Giovanni: You said it right. Eurotech comes from hardware design and manufacturing. However, few years ago, the company started its journey as software developer: the “device cloud” offering Eurotech proposes is an example. At the group level, we have been building software competencies to match the HW ones. In the HPC division, at the moment, we retain a 50% split between HW and SW engineers. So, despite not producing HPC software, I believe Eurotech has the competencies to integrate and maintain HPC software packages. The other aspect are good services that, despite not being sold standalone, are built on a a real intimacy between us and our customers and follow the customers throughout each HPC project. So, I would say, technical leadership, solution design and customer intimacy are the strong points in our HPC proposition.

insideHPC: In terms of your HPC products, would you say that you are mostly a player at the very high end, or do you also have departmental offerings?

Giovanni: With the introduction of Aurora, we have been in the condition to sell at the same price level of companies like Cray and IBM for instance. Also, we normally configure small clusters and mid end systems that, despite maintaining a high engineering content, are stripped down of “fancy” features to become more standardized. Due the size of our company we prioritize producing rock solid, high quality, energy efficient HPC systems, rather than selling on volume. We totally focus on customers, trying to design the best solution for them. This is the reason why we think that more than competing with many large HPC hardware vendors, we complement their offering.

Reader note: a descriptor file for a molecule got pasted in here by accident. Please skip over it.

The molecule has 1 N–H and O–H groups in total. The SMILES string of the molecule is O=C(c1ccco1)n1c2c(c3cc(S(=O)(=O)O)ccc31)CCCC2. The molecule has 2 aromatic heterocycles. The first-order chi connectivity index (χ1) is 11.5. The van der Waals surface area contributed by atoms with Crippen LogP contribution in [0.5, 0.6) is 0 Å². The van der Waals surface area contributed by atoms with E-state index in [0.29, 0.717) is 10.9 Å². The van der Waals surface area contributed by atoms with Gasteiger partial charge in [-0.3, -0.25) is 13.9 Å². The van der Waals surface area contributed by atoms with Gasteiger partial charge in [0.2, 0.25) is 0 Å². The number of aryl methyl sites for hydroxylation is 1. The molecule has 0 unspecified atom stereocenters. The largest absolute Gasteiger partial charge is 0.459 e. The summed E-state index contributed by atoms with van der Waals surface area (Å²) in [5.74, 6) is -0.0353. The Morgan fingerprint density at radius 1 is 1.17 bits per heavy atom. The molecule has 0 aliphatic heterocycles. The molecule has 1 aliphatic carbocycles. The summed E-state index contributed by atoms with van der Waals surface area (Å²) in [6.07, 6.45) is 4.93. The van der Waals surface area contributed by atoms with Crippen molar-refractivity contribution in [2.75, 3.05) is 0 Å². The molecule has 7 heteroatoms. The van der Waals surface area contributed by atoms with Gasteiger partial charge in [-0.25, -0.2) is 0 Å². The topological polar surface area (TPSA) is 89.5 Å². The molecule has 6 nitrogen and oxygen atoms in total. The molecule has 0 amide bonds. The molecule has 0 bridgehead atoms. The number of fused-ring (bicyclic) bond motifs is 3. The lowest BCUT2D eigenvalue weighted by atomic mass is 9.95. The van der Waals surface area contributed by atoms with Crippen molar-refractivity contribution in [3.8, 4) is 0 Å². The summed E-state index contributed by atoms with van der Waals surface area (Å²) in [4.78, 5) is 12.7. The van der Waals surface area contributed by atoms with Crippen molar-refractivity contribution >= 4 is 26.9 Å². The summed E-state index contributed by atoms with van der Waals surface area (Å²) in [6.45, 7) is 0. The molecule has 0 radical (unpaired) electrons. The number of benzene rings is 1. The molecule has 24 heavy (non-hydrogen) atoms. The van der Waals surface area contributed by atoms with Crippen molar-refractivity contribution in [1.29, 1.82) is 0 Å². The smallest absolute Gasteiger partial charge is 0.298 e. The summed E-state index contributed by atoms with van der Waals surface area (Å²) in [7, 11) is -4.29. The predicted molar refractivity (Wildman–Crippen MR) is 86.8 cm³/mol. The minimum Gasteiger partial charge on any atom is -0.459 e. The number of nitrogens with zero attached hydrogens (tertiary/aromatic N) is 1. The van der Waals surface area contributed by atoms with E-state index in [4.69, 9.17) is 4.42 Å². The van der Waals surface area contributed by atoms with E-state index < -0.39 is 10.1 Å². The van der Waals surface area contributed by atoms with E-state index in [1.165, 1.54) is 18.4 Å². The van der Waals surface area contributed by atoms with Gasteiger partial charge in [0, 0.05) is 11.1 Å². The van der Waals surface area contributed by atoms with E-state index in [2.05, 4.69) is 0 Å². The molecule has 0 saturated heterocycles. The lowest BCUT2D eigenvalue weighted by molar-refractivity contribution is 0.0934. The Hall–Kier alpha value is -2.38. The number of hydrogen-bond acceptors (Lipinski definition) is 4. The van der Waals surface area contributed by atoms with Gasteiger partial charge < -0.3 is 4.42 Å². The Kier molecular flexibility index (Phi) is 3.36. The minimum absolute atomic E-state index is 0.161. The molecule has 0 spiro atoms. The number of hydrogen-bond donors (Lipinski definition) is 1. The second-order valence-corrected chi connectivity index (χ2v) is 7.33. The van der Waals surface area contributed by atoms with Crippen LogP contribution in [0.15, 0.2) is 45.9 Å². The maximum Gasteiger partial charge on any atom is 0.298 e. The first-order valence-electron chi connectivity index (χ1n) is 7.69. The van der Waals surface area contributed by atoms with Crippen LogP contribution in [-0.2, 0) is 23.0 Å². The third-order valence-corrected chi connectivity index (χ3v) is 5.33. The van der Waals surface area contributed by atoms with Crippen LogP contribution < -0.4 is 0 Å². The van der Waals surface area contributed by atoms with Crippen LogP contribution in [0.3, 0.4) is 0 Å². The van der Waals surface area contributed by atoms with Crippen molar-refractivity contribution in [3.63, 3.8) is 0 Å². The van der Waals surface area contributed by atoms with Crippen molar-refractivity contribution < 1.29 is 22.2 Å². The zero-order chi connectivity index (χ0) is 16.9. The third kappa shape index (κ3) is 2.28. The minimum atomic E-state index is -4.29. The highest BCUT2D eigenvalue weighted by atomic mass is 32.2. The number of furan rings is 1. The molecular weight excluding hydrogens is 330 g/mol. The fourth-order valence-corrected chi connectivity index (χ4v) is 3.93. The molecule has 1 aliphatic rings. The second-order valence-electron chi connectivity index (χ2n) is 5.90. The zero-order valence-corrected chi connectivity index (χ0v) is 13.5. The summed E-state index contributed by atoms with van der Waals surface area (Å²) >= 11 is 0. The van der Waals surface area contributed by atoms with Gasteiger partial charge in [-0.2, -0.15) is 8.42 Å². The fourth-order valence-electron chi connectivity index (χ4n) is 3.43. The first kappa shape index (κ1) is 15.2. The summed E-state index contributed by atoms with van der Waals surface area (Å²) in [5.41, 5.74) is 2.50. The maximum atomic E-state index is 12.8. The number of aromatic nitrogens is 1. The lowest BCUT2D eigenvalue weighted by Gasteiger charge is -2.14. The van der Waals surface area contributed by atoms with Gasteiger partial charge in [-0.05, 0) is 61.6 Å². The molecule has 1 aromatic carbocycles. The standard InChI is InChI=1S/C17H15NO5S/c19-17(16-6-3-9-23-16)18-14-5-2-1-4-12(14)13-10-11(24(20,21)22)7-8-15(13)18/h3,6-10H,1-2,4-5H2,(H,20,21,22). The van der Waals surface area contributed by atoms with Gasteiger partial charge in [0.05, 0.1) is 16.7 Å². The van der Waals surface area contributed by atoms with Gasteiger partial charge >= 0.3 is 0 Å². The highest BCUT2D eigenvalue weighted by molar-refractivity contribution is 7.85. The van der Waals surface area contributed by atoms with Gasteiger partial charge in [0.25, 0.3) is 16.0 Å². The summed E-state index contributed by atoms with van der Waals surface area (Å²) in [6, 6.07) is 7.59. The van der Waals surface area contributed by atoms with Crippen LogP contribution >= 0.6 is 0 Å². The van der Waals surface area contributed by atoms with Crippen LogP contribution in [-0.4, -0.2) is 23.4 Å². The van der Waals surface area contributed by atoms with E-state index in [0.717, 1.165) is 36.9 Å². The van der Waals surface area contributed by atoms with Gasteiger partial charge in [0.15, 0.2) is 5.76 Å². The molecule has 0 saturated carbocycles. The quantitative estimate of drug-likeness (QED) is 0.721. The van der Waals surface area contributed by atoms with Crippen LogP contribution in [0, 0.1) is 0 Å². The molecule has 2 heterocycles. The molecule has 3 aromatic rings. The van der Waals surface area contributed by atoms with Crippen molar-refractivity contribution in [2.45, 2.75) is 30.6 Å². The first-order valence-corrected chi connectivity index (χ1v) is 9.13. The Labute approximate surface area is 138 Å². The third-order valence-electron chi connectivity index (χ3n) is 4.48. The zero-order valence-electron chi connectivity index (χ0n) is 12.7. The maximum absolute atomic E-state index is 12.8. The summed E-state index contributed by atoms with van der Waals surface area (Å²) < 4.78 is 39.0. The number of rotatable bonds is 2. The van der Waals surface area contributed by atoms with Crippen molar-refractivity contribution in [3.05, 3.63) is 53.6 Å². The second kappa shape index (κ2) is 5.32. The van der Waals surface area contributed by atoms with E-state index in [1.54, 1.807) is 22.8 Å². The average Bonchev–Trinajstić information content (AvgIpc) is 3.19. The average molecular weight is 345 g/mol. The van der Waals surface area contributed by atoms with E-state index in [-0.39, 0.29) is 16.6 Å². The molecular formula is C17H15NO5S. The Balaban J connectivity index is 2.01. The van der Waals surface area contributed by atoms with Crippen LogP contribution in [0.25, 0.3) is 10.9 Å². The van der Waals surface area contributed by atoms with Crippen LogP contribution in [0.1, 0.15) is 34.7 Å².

Also, note that we are the only HPC player offering a rugged high performance computer, able to withstand vibrations, heat, cold, rain etc. a product that oil&gas, security and meteorological sectors are seeing with an increased interest.

insideHPC: Is the ISC conference an important part of your HPC marketing strategy?